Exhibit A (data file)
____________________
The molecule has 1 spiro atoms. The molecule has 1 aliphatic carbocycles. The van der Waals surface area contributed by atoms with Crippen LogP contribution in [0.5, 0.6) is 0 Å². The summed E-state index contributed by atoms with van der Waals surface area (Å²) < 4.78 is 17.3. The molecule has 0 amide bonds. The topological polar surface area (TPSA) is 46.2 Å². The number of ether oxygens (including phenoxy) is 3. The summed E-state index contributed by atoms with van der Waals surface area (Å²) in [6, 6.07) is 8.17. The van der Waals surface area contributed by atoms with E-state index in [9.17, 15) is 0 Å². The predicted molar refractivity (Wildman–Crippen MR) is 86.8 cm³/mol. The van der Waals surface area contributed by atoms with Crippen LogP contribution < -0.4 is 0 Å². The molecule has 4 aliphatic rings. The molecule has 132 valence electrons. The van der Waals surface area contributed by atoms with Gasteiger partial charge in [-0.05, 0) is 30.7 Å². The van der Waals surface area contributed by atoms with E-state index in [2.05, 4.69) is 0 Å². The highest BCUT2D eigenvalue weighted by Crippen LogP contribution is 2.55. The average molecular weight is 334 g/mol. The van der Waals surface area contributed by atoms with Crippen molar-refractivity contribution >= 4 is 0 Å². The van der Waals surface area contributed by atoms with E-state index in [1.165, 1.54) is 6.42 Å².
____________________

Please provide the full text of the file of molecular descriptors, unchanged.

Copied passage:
The molecule has 1 spiro atoms. The molecule has 1 aliphatic carbocycles. The van der Waals surface area contributed by atoms with Crippen LogP contribution in [0.5, 0.6) is 0 Å². The summed E-state index contributed by atoms with van der Waals surface area (Å²) < 4.78 is 17.3. The molecule has 0 amide bonds. The topological polar surface area (TPSA) is 46.2 Å². The number of ether oxygens (including phenoxy) is 3. The summed E-state index contributed by atoms with van der Waals surface area (Å²) in [6, 6.07) is 8.17. The van der Waals surface area contributed by atoms with E-state index in [9.17, 15) is 0 Å². The predicted molar refractivity (Wildman–Crippen MR) is 86.8 cm³/mol. The van der Waals surface area contributed by atoms with Crippen LogP contribution < -0.4 is 0 Å². The molecule has 4 aliphatic rings. The molecule has 132 valence electrons. The van der Waals surface area contributed by atoms with Gasteiger partial charge in [-0.05, 0) is 30.7 Å². The van der Waals surface area contributed by atoms with E-state index in [2.05, 4.69) is 0 Å². The highest BCUT2D eigenvalue weighted by Crippen LogP contribution is 2.55. The average molecular weight is 334 g/mol. The van der Waals surface area contributed by atoms with Crippen molar-refractivity contribution >= 4 is 0 Å². The van der Waals surface area contributed by atoms with E-state index in [1.165, 1.54) is 6.42 Å².